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Met Police will 'neither confirm nor deny' if undercover officers spied on Hillsborough campaigners

Scotland Yard said they did not answer an FOI on the issue as it was a matter of “national security”.

Twisted fencing at Hillsborough in the aftermath of the stadium tragedy.
Twisted fencing at Hillsborough in the aftermath of the stadium tragedy.
Image: Press Association Images

THE METROPOLITAN POLICE have today attempted to explain why they have not been forthcoming with details about whether undercover officers were deployed into the Hillsborough campaign.

In a statement released today, they said that they “will neither confirm nor deny” if they did have undercover officers spy on campaigners.

Scotland Yard said they would not clarify matters as to whether it was true or false as they had “to protect national security and undercover police tactics”, the force has said.

Families

The BBC reported last week that relatives of Liverpool fans killed in the Hillsborough disaster wanted answers from the Metropolitan Police after Private Eye magazine had a freedom of information (FOI) request turned down by the police.

The Hillsborough disaster took place on 15 April 1989 when 96 people were crushed to death in Britain’s worst sporting disaster at Sheffield Wednesday’s Hillsborough stadium during Liverpool’s FA Cup semi-final against Nottingham Forest.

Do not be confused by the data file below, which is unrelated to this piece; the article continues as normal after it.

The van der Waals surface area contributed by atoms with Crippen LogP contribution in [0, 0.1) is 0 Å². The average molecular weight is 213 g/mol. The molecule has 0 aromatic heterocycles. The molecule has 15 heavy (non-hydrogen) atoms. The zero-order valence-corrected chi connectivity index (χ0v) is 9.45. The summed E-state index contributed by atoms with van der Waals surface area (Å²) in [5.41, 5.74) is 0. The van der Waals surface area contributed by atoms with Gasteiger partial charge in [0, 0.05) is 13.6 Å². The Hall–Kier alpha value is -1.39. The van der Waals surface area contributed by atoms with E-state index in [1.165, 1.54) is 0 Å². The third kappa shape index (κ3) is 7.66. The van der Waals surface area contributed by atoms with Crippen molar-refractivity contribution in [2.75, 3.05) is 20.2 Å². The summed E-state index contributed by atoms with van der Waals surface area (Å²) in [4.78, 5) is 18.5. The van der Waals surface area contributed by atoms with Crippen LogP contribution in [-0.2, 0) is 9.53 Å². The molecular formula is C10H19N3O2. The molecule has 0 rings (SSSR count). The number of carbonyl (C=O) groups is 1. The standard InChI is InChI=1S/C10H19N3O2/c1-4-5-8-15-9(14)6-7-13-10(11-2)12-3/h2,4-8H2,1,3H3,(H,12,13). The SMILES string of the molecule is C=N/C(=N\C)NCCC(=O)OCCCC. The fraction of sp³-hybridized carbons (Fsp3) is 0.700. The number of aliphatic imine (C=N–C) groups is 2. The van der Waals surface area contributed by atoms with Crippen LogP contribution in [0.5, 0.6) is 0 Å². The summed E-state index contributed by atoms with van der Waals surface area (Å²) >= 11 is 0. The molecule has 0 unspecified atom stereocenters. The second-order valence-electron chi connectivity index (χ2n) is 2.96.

The statement from the police states that they have been asked in recent days whether undercover officers were deployed into the Hillsborough campaign, but state:

We replied that we will neither confirm nor deny details of the deployment of undercover officers.

This is a long-established practice to avoid criminals targeted for undercover operations drawing conclusions if we were to give negative answers in some cases but not comment in others.

Once we start denying false or incorrect allegations, our silence in other cases could be taken as a confirmation, and that could be very damaging and dangerous for those who risk their lives to combat organised and serious criminality.

They added that the ‘neither confirm nor deny’ policy is a practice they also follow in the courts when asked whether an individual was an informant or an undercover officer, and say that judges have accepted its legitimacy in the interests of the wider public good.

While they said “it may look strange in an era of greater transparency and accountability” they said they believe that the policy “protects those who take the greatest risks on all our behalf”.

They said the reason the FOI request was not answered was to “to protect national security and under cover police tactics” and that it was not “a comment upon any of the Hillsborough Groups”.

They concluded that “no-one has drawn to our attention any evidence that has been published to suggest that undercover officers were deployed over Hillsborough”.

Read: Hillsborough campaigner Anne Williams honoured with touching BBC tribute at SPOTY awards>

One year on: Hillsborough families left ‘dismayed’ by lack of progress>

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